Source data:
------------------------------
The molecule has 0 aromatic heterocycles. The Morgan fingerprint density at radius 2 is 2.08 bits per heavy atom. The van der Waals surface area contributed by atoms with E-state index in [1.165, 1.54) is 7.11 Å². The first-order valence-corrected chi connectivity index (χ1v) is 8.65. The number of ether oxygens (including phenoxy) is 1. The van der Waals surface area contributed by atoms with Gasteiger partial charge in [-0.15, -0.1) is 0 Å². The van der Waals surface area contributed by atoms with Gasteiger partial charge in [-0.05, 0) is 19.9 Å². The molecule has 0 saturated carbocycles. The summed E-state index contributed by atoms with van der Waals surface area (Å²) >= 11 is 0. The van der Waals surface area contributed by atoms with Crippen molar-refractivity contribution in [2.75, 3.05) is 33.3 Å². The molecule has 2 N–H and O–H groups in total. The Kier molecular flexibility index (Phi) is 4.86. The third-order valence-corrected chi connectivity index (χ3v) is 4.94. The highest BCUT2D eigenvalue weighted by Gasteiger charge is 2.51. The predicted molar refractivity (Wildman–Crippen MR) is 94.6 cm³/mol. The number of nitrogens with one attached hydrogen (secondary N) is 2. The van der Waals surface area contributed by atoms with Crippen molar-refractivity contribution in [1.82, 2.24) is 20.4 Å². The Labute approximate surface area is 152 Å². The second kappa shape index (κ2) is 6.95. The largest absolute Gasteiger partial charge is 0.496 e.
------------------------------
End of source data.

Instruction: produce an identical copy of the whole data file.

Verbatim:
The molecule has 0 aromatic heterocycles. The Morgan fingerprint density at radius 2 is 2.08 bits per heavy atom. The van der Waals surface area contributed by atoms with E-state index in [1.165, 1.54) is 7.11 Å². The first-order valence-corrected chi connectivity index (χ1v) is 8.65. The number of ether oxygens (including phenoxy) is 1. The van der Waals surface area contributed by atoms with Gasteiger partial charge in [-0.15, -0.1) is 0 Å². The van der Waals surface area contributed by atoms with Gasteiger partial charge in [-0.05, 0) is 19.9 Å². The molecule has 0 saturated carbocycles. The summed E-state index contributed by atoms with van der Waals surface area (Å²) >= 11 is 0. The van der Waals surface area contributed by atoms with Crippen molar-refractivity contribution in [2.75, 3.05) is 33.3 Å². The molecule has 2 N–H and O–H groups in total. The Kier molecular flexibility index (Phi) is 4.86. The third-order valence-corrected chi connectivity index (χ3v) is 4.94. The highest BCUT2D eigenvalue weighted by Gasteiger charge is 2.51. The predicted molar refractivity (Wildman–Crippen MR) is 94.6 cm³/mol. The number of nitrogens with one attached hydrogen (secondary N) is 2. The van der Waals surface area contributed by atoms with Crippen molar-refractivity contribution in [1.82, 2.24) is 20.4 Å². The Labute approximate surface area is 152 Å². The second kappa shape index (κ2) is 6.95. The largest absolute Gasteiger partial charge is 0.496 e.